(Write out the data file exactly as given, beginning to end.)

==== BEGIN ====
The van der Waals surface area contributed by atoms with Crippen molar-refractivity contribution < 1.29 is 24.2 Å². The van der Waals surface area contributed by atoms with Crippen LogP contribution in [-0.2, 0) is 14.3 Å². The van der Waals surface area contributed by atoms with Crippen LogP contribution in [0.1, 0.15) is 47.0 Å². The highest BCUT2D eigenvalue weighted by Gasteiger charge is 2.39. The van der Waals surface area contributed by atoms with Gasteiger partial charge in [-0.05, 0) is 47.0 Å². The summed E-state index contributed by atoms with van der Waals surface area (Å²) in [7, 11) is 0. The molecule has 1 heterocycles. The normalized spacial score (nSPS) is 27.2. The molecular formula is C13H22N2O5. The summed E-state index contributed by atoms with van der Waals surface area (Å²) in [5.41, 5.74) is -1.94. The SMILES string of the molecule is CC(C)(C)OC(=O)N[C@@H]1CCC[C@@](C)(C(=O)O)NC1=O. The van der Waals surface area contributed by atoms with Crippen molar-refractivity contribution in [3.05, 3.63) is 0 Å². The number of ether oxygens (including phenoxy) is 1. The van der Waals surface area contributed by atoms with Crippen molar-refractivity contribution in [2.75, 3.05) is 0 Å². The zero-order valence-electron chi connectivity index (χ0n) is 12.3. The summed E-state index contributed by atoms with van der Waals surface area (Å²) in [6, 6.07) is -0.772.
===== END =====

The van der Waals surface area contributed by atoms with Crippen molar-refractivity contribution < 1.29 is 24.2 Å². The van der Waals surface area contributed by atoms with Crippen LogP contribution in [-0.2, 0) is 14.3 Å². The van der Waals surface area contributed by atoms with Crippen LogP contribution in [0.1, 0.15) is 47.0 Å². The highest BCUT2D eigenvalue weighted by Gasteiger charge is 2.39. The van der Waals surface area contributed by atoms with Gasteiger partial charge in [-0.05, 0) is 47.0 Å². The summed E-state index contributed by atoms with van der Waals surface area (Å²) in [7, 11) is 0. The molecule has 1 heterocycles. The normalized spacial score (nSPS) is 27.2. The molecular formula is C13H22N2O5. The summed E-state index contributed by atoms with van der Waals surface area (Å²) in [5.41, 5.74) is -1.94. The SMILES string of the molecule is CC(C)(C)OC(=O)N[C@@H]1CCC[C@@](C)(C(=O)O)NC1=O. The van der Waals surface area contributed by atoms with Crippen molar-refractivity contribution in [3.05, 3.63) is 0 Å². The number of ether oxygens (including phenoxy) is 1. The van der Waals surface area contributed by atoms with Crippen molar-refractivity contribution in [2.75, 3.05) is 0 Å². The zero-order valence-electron chi connectivity index (χ0n) is 12.3. The summed E-state index contributed by atoms with van der Waals surface area (Å²) in [6, 6.07) is -0.772.